"Surprise!" is a word you might be okay hearing at a birthday party or other monumental life event, but when selling your home? That's probably one of those knot in your stomach causing words that you definitely don't want to hear. Since no two transactions are alike, it is possible to encounter a few bumps along the way. Some of these bumps may be uncontrollable but many are preventable when you have the right people and resources on your side. We’re getting candid about the 7 possible issues that sellers could face and more importantly, how to ensure they don’t happen to you! It all starts with getting the right people on your side.
Structural Issues, Mold and More
Buyers tend to get nervous when it comes to structural issues or things that they think will take a lot of money to fix, which can cause a cancellation of the sale. They can also get skittish when it comes to mold, termites or any other problem that could compromise the bones of the home or issues that they don't really know how to address.
If the home has been occupied by renters and you are an out of state investor, or if you are selling the home for your parents as they transition back to your home or assisted living, or the home has been otherwise not occupied or not occupied by YOU, a preinspection might be recommended by your Realtor to eliminate any big surprises and to help you put a game plan together about how to address them before you go on the market.
Lender Totally Dropped the Ball
You know how not all real estate agents are created equal? Well, it’s the same for lenders too. If you just pick any lender out there, you might end up with a huge headache at closing time. If they aren’t thorough, your paperwork could end up forgotten at the bottom of their to-do list or important deadlines could be missed. Even if you aren’t entirely forgotten, careless mistakes such as failing to track down a signature, misspelling a name or adding the incorrect loan amount could derail the entire transaction and prevent you from closing.
It sounds harsh, but lenders can drop the ball more than you’d think and that's just because they are so important. Finding a lender that you can trust with a proven track record is just one of the reasons to get a Realtor early on in your home buying or selling process. A good Realtor has thoroughly vetted their partners and that includes their preferred lenders, and understand the programs and offerings they have available for both buyers and sellers. The lender is an integral part of the real estate transaction and a good Realtor will have a good one to share with you.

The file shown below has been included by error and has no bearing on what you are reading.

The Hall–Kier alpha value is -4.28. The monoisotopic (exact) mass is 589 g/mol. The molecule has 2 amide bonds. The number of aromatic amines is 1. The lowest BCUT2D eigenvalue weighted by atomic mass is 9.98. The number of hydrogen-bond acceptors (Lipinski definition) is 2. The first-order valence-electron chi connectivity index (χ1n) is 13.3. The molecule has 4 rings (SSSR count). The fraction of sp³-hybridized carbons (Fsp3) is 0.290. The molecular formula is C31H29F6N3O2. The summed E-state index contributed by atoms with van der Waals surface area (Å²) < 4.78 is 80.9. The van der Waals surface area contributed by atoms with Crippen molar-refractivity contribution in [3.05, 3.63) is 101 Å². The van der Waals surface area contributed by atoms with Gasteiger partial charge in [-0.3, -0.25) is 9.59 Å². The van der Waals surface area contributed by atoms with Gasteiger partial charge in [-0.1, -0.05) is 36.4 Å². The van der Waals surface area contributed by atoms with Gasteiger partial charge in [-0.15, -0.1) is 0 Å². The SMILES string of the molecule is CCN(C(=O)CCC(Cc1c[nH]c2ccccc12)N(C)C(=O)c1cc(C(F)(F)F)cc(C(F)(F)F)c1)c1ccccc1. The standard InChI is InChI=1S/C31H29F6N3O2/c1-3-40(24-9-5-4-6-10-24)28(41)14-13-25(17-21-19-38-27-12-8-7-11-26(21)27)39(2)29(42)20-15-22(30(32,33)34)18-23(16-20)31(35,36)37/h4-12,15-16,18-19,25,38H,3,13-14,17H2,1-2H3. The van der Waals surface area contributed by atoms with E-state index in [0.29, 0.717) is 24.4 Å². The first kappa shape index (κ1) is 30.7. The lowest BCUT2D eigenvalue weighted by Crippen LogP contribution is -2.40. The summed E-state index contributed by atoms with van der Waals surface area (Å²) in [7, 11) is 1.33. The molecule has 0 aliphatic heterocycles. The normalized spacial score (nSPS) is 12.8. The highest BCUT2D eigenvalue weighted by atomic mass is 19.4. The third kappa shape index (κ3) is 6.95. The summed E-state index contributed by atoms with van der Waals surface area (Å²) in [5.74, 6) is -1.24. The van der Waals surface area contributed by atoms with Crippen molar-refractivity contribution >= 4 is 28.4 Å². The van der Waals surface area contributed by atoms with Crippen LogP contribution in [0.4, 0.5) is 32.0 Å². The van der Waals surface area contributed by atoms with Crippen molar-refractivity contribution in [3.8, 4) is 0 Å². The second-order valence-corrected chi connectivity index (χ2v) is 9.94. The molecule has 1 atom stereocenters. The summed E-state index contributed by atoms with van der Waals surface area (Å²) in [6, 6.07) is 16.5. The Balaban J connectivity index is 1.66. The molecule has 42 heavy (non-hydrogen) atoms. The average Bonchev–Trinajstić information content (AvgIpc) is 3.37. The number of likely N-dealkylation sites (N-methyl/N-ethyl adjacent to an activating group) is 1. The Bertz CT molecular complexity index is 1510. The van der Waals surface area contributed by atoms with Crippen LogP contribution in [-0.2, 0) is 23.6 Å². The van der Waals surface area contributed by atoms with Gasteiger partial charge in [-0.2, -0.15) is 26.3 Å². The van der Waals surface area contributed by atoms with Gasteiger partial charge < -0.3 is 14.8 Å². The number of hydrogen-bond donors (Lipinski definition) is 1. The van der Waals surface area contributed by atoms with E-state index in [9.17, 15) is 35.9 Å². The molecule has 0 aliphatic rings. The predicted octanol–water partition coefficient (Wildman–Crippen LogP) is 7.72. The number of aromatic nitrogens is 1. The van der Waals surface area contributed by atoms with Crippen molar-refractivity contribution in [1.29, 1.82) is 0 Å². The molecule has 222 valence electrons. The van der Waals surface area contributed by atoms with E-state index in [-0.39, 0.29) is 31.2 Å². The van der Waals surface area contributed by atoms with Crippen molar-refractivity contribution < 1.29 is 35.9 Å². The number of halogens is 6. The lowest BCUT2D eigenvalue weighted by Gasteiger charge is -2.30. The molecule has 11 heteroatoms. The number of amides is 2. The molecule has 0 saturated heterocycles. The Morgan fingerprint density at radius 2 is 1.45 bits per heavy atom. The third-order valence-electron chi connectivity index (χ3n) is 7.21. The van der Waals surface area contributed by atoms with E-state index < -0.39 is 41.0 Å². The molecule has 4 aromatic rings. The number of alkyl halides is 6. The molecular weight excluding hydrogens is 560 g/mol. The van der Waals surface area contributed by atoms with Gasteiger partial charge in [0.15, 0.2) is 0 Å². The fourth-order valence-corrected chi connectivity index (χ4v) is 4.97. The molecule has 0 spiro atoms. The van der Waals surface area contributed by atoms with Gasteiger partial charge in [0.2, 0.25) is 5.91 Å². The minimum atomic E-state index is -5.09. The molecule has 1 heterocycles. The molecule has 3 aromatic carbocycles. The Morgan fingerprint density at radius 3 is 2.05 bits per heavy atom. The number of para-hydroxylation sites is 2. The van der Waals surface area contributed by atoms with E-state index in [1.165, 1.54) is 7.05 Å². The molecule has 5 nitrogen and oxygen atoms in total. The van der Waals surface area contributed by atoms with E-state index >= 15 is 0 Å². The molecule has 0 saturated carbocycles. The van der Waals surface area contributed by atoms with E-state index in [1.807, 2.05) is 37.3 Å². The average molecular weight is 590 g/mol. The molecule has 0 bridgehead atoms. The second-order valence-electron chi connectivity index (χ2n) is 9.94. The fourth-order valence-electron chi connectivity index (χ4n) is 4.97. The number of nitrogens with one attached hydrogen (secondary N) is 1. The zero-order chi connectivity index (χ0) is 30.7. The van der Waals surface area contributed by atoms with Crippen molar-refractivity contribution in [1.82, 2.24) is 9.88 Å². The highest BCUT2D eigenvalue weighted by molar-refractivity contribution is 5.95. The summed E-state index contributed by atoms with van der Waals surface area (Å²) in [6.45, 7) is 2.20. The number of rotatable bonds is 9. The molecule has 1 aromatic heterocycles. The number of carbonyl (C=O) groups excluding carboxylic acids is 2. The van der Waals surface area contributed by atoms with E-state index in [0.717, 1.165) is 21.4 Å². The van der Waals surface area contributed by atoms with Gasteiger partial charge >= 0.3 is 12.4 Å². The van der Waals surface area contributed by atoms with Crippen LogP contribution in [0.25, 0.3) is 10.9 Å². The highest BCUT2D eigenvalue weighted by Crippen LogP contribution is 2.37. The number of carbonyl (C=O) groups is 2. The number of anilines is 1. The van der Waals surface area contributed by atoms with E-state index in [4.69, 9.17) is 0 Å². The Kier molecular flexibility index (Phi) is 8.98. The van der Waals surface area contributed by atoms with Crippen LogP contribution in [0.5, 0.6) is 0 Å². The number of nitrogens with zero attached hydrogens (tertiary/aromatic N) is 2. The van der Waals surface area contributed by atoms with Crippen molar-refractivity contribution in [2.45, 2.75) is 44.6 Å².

Buyer was Pre-Qualified but NOT Pre-Approved
It is shockingly pretty easy for the majority of potential buyers to get pre-qualified since the screening process is not very in depth and depending on how thorough the lender is, they may just take some information over the phone to get them through the process. Just because a buyer says they are pre-qualified and are out touring homes with an Realtor, does not mean they have actual buying power. A serious buyer needs to have a pre-approval commitment from a lender proving they will back the loan and knowing how far along they are in this process is critical before accepting their offer.
Not all prequalification forms are created equal either so your Realtor should be talking with the lenders, vetting the offers, and using the state prequalification form which asks questions about what paperwork the lender has obtained. It is important that your Realtor does not take offers from buyers that are not prequalified. and that they place importance on the level of prequalification or approval and vet the offers with their preferred lenders when possible.
Appraisal was Low
When you’re trying to get the most money possible out of your sale, the appraisal process can be disappointing because the buyer has already told you what they are willing to pay and now you have to wait for someone else to validate that they are okay with that number. The appraisal can come back low when the appraisers have difficulty showing appreciation within a fast appreciating community where the past sales are lower than yours or in a community where the seasonality causes depreciation despite the tremendous value of your home. Appraisal management companies sometimes send a representative from out of town and they aren’t familiar with the area so might not understand these unique differences about your community or the value that some upgrades like an extra garage bay might have in your community.